Many years ago, Dr. Robert Klose was giving a lecture on the development of new structures within species. A student asked: “I saw a picture once of a woman with three legs in a porno magazine. Is that evolution?”
And he wasn’t kidding. “That, to me, was a metaphor for a kind of disconnect between science and student perception of what science is,” says Klose.
In “The Three-Legged Woman and Other Excursions in Teaching,” the Christian Science Monitor columnist tackles the subject closest to his heart: teaching. Since 1986, Klose has taught biology at University College of Bangor, an open-admissions college.
“Books on teaching are often written at the expense of the student. I wanted to create something more sympathetic, but I didn’t want to give students a bye on a lot of things that are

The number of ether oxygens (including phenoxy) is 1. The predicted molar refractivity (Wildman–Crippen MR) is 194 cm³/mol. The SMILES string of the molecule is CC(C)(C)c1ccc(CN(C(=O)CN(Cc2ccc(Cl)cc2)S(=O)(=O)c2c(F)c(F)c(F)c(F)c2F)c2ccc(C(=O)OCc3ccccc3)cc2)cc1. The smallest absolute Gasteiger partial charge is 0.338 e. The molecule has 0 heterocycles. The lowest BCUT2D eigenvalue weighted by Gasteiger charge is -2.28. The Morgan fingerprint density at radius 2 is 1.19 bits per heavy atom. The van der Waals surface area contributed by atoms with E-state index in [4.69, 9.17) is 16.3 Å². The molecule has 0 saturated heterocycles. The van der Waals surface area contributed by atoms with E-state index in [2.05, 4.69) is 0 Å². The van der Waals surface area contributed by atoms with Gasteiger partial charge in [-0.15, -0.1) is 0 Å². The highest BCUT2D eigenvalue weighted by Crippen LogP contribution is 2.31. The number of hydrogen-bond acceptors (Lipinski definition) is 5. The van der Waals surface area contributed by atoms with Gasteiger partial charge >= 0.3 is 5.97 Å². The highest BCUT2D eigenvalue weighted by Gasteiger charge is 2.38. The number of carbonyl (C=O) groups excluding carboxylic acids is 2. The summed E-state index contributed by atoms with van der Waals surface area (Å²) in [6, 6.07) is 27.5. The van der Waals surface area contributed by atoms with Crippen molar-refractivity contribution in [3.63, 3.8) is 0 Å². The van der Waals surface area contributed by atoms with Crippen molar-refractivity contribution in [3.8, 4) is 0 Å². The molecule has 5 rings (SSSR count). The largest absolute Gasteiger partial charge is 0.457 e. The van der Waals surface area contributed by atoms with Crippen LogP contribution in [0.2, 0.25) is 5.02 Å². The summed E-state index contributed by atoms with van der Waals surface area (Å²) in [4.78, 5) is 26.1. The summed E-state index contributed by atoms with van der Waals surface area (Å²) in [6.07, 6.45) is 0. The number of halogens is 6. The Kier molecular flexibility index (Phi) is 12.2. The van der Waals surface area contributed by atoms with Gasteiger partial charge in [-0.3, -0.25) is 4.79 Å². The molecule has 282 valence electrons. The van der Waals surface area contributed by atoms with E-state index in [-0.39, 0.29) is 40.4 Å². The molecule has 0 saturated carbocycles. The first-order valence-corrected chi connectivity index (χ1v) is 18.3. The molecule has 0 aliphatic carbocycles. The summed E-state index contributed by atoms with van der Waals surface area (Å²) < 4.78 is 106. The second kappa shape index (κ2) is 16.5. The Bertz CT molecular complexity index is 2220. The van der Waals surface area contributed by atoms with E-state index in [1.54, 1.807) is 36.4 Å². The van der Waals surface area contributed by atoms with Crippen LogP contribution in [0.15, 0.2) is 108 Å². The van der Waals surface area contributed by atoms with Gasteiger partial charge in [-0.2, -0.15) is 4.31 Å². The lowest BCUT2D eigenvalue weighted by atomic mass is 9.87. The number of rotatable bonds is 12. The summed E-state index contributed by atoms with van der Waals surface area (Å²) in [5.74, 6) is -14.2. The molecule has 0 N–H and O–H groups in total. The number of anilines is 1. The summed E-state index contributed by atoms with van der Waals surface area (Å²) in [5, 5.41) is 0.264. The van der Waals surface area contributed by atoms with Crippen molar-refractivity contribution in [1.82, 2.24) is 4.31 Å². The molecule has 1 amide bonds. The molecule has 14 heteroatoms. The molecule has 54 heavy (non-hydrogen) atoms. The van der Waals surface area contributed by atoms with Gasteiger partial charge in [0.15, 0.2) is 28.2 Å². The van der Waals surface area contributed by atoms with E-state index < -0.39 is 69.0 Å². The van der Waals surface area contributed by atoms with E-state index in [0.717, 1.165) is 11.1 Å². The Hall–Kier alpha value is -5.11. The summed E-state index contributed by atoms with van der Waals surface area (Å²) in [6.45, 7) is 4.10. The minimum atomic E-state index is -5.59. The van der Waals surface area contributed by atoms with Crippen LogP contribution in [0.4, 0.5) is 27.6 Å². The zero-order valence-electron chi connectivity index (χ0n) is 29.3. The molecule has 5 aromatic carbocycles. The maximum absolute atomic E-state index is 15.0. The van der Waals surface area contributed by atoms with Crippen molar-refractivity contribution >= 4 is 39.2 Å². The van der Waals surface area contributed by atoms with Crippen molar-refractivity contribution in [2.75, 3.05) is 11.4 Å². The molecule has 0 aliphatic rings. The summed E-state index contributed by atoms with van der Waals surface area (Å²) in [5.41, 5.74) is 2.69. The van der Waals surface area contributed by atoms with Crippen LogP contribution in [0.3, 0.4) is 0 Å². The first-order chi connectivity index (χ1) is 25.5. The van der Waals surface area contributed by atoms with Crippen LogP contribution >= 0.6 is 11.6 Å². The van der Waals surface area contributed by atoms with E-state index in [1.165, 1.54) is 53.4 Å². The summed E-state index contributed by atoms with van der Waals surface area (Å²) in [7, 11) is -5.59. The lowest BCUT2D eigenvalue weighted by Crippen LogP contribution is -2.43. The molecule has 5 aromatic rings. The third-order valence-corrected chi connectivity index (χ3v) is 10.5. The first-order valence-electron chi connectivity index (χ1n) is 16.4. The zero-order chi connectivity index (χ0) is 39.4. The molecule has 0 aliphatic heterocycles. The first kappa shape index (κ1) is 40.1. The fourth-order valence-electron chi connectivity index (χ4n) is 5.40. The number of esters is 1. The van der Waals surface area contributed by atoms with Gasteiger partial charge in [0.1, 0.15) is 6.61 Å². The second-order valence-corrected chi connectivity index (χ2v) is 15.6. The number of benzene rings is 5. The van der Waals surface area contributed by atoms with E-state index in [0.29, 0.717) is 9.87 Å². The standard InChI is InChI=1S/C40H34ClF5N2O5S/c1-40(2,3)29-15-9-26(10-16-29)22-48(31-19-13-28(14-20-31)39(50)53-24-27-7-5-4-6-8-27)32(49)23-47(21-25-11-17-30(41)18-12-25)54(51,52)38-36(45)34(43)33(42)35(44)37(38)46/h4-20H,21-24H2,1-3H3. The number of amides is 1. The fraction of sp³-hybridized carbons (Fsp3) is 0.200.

real problems — especially in an open-admissions environment,” he explains.
In 40 short, anecdotal essays, Klose attempts to illustrate the redemptive nature of education.
“In many ways, professors and students are speaking different languages. Students are often asking me questions not because they didn’t understand the concepts, but because they didn’t understand the ordinary English I was using. It’s my job to give those students a meaningful biology experience, and I do it with great joy.”